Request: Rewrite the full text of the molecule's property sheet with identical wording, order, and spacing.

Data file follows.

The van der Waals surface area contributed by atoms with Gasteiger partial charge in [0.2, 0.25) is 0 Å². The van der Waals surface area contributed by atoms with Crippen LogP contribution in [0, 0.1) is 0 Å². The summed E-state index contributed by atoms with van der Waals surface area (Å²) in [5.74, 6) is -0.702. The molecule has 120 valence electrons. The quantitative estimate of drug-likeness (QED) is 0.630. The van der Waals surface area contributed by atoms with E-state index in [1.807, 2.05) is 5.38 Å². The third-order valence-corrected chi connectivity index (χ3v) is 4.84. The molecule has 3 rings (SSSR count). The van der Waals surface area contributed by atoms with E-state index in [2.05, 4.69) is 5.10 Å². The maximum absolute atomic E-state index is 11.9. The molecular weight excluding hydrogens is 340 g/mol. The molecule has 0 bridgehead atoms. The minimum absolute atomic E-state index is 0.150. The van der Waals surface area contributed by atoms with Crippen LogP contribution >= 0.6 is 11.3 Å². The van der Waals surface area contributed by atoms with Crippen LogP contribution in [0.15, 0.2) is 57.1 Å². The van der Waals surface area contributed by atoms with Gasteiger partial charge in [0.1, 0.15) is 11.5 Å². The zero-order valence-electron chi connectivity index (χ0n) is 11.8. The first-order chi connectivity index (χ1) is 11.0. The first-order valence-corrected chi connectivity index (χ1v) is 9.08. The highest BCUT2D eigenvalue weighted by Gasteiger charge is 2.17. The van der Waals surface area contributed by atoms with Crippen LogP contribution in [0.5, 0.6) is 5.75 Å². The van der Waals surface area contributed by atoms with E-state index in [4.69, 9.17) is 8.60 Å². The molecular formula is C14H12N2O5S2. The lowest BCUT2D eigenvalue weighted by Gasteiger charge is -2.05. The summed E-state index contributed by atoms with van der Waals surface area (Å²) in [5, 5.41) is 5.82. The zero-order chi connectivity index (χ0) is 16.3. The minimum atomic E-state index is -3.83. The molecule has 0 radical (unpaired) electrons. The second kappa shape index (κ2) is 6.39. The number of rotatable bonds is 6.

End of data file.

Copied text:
The van der Waals surface area contributed by atoms with Gasteiger partial charge in [0.2, 0.25) is 0 Å². The van der Waals surface area contributed by atoms with Crippen LogP contribution in [0, 0.1) is 0 Å². The summed E-state index contributed by atoms with van der Waals surface area (Å²) in [5.74, 6) is -0.702. The molecule has 120 valence electrons. The quantitative estimate of drug-likeness (QED) is 0.630. The van der Waals surface area contributed by atoms with E-state index in [1.807, 2.05) is 5.38 Å². The third-order valence-corrected chi connectivity index (χ3v) is 4.84. The molecule has 3 rings (SSSR count). The van der Waals surface area contributed by atoms with E-state index in [2.05, 4.69) is 5.10 Å². The maximum absolute atomic E-state index is 11.9. The molecular weight excluding hydrogens is 340 g/mol. The molecule has 0 bridgehead atoms. The minimum absolute atomic E-state index is 0.150. The van der Waals surface area contributed by atoms with Crippen LogP contribution >= 0.6 is 11.3 Å². The van der Waals surface area contributed by atoms with Crippen LogP contribution in [0.15, 0.2) is 57.1 Å². The van der Waals surface area contributed by atoms with Gasteiger partial charge in [0.1, 0.15) is 11.5 Å². The zero-order valence-electron chi connectivity index (χ0n) is 11.8. The first-order chi connectivity index (χ1) is 11.0. The first-order valence-corrected chi connectivity index (χ1v) is 9.08. The highest BCUT2D eigenvalue weighted by Gasteiger charge is 2.17. The van der Waals surface area contributed by atoms with Crippen LogP contribution in [0.5, 0.6) is 5.75 Å². The van der Waals surface area contributed by atoms with E-state index in [4.69, 9.17) is 8.60 Å². The molecular formula is C14H12N2O5S2. The lowest BCUT2D eigenvalue weighted by Gasteiger charge is -2.05. The summed E-state index contributed by atoms with van der Waals surface area (Å²) in [5, 5.41) is 5.82. The zero-order chi connectivity index (χ0) is 16.3. The minimum atomic E-state index is -3.83. The molecule has 0 radical (unpaired) electrons. The second kappa shape index (κ2) is 6.39. The number of rotatable bonds is 6.